What’s New for Tax Filing in 2023

A new year is almost upon us—2023 is merely several weeks away. Tax season is almost here, and it is time that you know the newest updates in taxes for the upcoming year.

The IRS encourages taxpayers to pay attention to the new rules as they may apply to them. Filing your 2022 federal tax returns can help prepare you for tax season so you can get your refund quicker.

Here is everything you need to know about filing your taxes in 2023:

Reporting Rules Changed for Form 1099-K

It is crucial to know that the reporting rules for Form 1099-K have changed for 2023. If any third-party payments were received in 2022, taxpayers should receive the proper form by January 31, 2023. The goods and services must have exceeded $600.

The taxability of income remains unchanged. All income for goods and services is still taxable—even for side and gig work exceeding $600. The American Rescue Plan Act of 2021 lowered the reporting threshold and remains active today. Be sure all your key income documents are submitted before your taxes are filed.

Several Tax Credits Return to 2019 Rules

People who are affected by this change should expect a significantly lesser tax refund in comparison to the years prior. Earned income tax credit, child tax credit, and child and dependent care credit are all different this upcoming tax filing year.

Taxpayers who received $3,600 per dependent in 2021 will now receive $2,000. Earned income tax credit individuals with no children who received $1,500 in 2021 will now receive $500.

Child and dependent care credit are making a return to its previous $2,100 versus $8,000 back in 2021. Please see credits and deductions for further breakdowns.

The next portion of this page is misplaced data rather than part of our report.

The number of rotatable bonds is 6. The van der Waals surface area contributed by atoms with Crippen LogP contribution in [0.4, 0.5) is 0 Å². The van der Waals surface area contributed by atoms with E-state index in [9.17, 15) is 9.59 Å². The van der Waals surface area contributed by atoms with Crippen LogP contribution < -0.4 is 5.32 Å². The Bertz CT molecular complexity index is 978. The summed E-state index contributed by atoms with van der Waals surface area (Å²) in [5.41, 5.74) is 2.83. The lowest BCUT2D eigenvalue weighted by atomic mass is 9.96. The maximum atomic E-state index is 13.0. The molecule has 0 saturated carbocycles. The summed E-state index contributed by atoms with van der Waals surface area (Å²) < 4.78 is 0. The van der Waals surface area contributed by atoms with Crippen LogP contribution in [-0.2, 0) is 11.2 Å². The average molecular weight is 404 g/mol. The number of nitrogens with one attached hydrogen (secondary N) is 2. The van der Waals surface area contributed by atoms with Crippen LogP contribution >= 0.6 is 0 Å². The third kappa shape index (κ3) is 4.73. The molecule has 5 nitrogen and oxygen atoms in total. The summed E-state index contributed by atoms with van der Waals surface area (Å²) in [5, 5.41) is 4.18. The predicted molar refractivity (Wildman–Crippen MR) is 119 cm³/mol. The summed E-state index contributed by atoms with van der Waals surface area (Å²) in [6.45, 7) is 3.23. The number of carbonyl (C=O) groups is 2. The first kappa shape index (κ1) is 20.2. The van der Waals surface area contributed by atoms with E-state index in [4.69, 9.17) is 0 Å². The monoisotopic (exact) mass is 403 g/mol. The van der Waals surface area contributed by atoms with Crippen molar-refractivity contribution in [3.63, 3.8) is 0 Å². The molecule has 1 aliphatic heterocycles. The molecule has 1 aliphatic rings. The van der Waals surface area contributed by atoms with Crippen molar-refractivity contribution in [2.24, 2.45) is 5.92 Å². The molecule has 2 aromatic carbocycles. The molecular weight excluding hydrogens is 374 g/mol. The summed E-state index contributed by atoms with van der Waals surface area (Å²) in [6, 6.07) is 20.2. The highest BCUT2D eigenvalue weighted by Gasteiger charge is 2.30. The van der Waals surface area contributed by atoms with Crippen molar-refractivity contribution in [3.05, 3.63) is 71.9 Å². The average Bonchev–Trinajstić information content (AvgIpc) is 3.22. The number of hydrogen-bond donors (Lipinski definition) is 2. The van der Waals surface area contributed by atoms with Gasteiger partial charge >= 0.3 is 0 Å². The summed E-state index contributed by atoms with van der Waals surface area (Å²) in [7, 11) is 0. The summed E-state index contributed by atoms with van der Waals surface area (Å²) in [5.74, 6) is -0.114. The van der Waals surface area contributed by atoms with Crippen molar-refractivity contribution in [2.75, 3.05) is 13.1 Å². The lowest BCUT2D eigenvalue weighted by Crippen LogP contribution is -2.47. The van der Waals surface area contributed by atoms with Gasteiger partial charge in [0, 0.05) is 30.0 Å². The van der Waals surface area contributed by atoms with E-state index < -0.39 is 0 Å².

No Above-the-line Charitable Deductions

Taxpayers were eligible to take up to $600 in charitable donation tax deductions during COVID. For tax filing year 2022, the standard deduction can no longer be taken as an above-the-line deduction for charitable donations.

Although the change has been made, charitable deductions may still be available. Discuss the facts with your financial advisor.

Avoid Refund Delays

It is imperative to avoid any and all refund delays this upcoming tax season. The IRS continues to play catch-up regarding 2021 tax filings. Although news reports stated the backlog would be remedied by the end of the year, this is not the case.

Refund processing time can be delayed for a variety of reasons. IRS issues the majority of tax refunds within 21 days. However, tax experts advise you to not expect your refund at a specific time—especially regarding making major purchases or paying bills.

Last Estimated Quarterly Payment for 2022

Taxpayers must plan to make their last estimated quarterly payment for 2022 by January 17, 2023. Be sure to consider the following:

  • additional tax payments
  • any estimated payment
  • non-wage income from unemployment
  • self-employment
  • digital assets, and
  • annuity income

The tax withholding estimator can be helpful to determine what estimated taxes you may owe. Staying on top of your estimated tax payments prevents financial issues and penalties in the future.